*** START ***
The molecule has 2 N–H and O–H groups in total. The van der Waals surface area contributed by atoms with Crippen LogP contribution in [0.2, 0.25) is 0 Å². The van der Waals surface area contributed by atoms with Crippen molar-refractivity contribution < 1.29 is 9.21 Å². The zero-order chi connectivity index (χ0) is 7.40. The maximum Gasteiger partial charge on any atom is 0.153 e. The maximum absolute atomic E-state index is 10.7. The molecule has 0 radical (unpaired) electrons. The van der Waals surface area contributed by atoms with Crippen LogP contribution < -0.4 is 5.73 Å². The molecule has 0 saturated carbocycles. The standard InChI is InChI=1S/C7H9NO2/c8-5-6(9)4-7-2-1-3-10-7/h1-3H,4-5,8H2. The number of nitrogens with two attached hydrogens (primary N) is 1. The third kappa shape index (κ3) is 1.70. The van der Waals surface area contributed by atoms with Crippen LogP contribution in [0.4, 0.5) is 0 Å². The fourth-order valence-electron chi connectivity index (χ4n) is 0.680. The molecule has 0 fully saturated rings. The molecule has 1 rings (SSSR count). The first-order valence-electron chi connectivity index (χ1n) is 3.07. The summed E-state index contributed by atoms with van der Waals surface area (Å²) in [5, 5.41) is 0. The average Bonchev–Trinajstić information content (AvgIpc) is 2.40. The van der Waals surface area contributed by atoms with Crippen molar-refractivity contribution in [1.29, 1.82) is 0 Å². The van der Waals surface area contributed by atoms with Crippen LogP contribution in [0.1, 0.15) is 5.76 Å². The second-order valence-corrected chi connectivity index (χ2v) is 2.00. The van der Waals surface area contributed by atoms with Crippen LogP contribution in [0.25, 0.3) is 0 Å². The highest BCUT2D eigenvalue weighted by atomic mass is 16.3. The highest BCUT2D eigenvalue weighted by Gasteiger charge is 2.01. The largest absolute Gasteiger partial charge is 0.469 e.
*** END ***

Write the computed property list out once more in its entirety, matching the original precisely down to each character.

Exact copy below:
The molecule has 2 N–H and O–H groups in total. The van der Waals surface area contributed by atoms with Crippen LogP contribution in [0.2, 0.25) is 0 Å². The van der Waals surface area contributed by atoms with Crippen molar-refractivity contribution < 1.29 is 9.21 Å². The zero-order chi connectivity index (χ0) is 7.40. The maximum Gasteiger partial charge on any atom is 0.153 e. The maximum absolute atomic E-state index is 10.7. The molecule has 0 radical (unpaired) electrons. The van der Waals surface area contributed by atoms with Crippen LogP contribution < -0.4 is 5.73 Å². The molecule has 0 saturated carbocycles. The standard InChI is InChI=1S/C7H9NO2/c8-5-6(9)4-7-2-1-3-10-7/h1-3H,4-5,8H2. The number of nitrogens with two attached hydrogens (primary N) is 1. The third kappa shape index (κ3) is 1.70. The van der Waals surface area contributed by atoms with Crippen LogP contribution in [0.4, 0.5) is 0 Å². The fourth-order valence-electron chi connectivity index (χ4n) is 0.680. The molecule has 0 fully saturated rings. The molecule has 1 rings (SSSR count). The first-order valence-electron chi connectivity index (χ1n) is 3.07. The summed E-state index contributed by atoms with van der Waals surface area (Å²) in [5, 5.41) is 0. The average Bonchev–Trinajstić information content (AvgIpc) is 2.40. The van der Waals surface area contributed by atoms with Crippen molar-refractivity contribution in [1.29, 1.82) is 0 Å². The van der Waals surface area contributed by atoms with Crippen LogP contribution in [0.1, 0.15) is 5.76 Å². The second-order valence-corrected chi connectivity index (χ2v) is 2.00. The van der Waals surface area contributed by atoms with Crippen LogP contribution in [0.25, 0.3) is 0 Å². The highest BCUT2D eigenvalue weighted by atomic mass is 16.3. The highest BCUT2D eigenvalue weighted by Gasteiger charge is 2.01. The largest absolute Gasteiger partial charge is 0.469 e.